ESSAYS / ARTICLES
Scandalous Words In A Seventeenth-Century Appleby Alehouse
By Alan Roberts
One of the more interesting cases among the seventeenth century Leicester archdeaconry court proceedings refers to a scandalous and defamatory exchange alleged to have taken place in an Appleby alehouse on the Leicestershire-Derbyshire border. The incident is reminiscent of an earlier case involving Appleby inhabitants which took place at an alehouse in nearby Atherstone in Warwickshire.
We know Appleby had at least one alehouse in Tudor times - perhaps the sixteenth century timber-framed 'Black Horse' described by Gerald Box, the local historian - since as far back as 1579 a certain Richard Warehorne was granted a licence to keep one here. Richard may well have been the son or kinsman of Roger Waren whose will and inventory from 1553 survives among the Appleby probate records. This archdeaconry court case confirms that there was an alehouse here in 1640, possibly the same one, kept by a certain John Pratt who appears frequently in local records.
One Tuesday afternoon "between 3 and 4 o'clock...a little before Whitsontide" in the summer of 1640 a small group of local gathered in this village tavern or drinking den. They comprised Richard Walker, a yeoman farmer living at Walkers Hall in the main street, his wife Mary, another farmer, John Mould and his wife Susan, Thomas Sherwood, Robert Heaward, the village blacksmith, and a tailor by the name of William Foster. Sometime during the afternoon, as tongues presumably loosened under the influence of the local ale, the party began to quarrel. An acrimonious exchange of insults led eventually to a defamation case being heard in the Leicester archdeaconry court, the ecclesiastical authority which handled disputes of this sort.
According to Sherwood, who was one of the witnesses called to give evidence, they had gathered "in the house of John Pratt who keepeth an alehouse in Appleby ", a regular meeting place judging from this account. On the day of the incident, "upon what occasion [he] remembreth not ", Mould's wife and Walker's wife "told one another that they were whores and suchlike terms". Mary Walker told Susan Mould "that she was Paul Ayer's whore whereupon the said Richard Walker...said unto Susan thou are Paul Ayer's whore." There is no direct reference to Paul Ayer in the parish records apart from a Tudor family of similar name [Heyre] connected to the labouring poor. However Susan must have recognised the name and treated it as a serious accusation, a moral charge not likely to be left unchallenged in "puritan" times.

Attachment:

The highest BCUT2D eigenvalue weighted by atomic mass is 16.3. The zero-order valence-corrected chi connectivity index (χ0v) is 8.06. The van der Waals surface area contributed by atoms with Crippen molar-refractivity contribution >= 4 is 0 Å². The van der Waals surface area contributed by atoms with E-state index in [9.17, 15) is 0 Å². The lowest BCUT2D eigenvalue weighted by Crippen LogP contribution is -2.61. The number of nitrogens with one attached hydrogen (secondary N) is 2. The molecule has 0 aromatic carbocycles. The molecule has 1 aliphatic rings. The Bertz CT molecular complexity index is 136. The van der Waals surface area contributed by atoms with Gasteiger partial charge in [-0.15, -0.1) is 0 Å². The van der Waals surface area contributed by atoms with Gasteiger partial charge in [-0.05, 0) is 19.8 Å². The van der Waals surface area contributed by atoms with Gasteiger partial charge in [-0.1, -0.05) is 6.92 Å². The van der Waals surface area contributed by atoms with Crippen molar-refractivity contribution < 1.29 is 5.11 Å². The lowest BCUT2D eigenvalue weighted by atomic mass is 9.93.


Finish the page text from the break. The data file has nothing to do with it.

When Susan asked Richard to withdraw this cruel accusation "Richard answered that if she were not Paul Ayers' whore...then she was John Gillam's whore and he would prove her so", a comment that only inflamed the situation. Again, there is no trace of anyone of this name in local records though doubtless the alleged partner existed for the argument grew more and more heated until, as William Foster recounts, Susan Mould and Mary Walker "fell to miscalling one another in very violent and scandalous terms and did fall to cuffs together".
In giving his evidence of the events that took place John Mould told the court that Richard and Susan's son David was "born within six months ... after... their marriage" - an obvious inference that David was conceived out of wedlock. Entries in the Appleby parish register confirm the likely truth of this observation. While nowadays such a charge would hardly arouse much concern or approbation it was obviously meant to impugn the Walkers' reputation. In their defence John Pratt, the landlord of the alehouse, testified before the court that the Walkers were of good repute amongst their neighbours in the village. He suggested by way of explanation that Richard was "taking his wife's part" and asserted that Richard had been provoked, being called "Goodman Handland and some other scandalous words" - the exact meaning of such a curious title being somewhat obscure.
Whatever the exact cause or justification for the insults, Susan nevertheless felt herself "defamed and scandalised." We are told that "she had languished and been much discontented and seldom or never cometh abroad whither to Church or anywhere out of her own house". The charge is more serious when it is considered that Susan was a regular churchgoer and wife of a prominent yeoman in the village.
Unfortunately we do not know the final outcome of the case. Judging from other cases and the continuation of village life without further litigation between the participants, it seems likely that the parties were reconciled and peace restored to the parish.
This case is interesting because it provided a glimpse of the rowdy and somewhat disreputable atmosphere of the seventeenth-century village alehouse. Even in quiet agricultural parishes the villagers got drunk, argued and if we are to believe the witnesses, goodwives might even "fall to cuffs together". The fact that the dispute was regarded as serious enough to be taken to court, highlights just how jealous the villagers were of their reputation and good name.
Notes and Sources:
W.H. Hart, "List of the Alehouses, Innes, and Taverns in Derbyshire in the year 1577", Derbyshire Archaeological Journal, I (1879), 68-88.
L.R.O. Archdeaconry court proceedings: Walker & Walker v Mould, 1D41/4/XXVI/46-9.
© Alan Roberts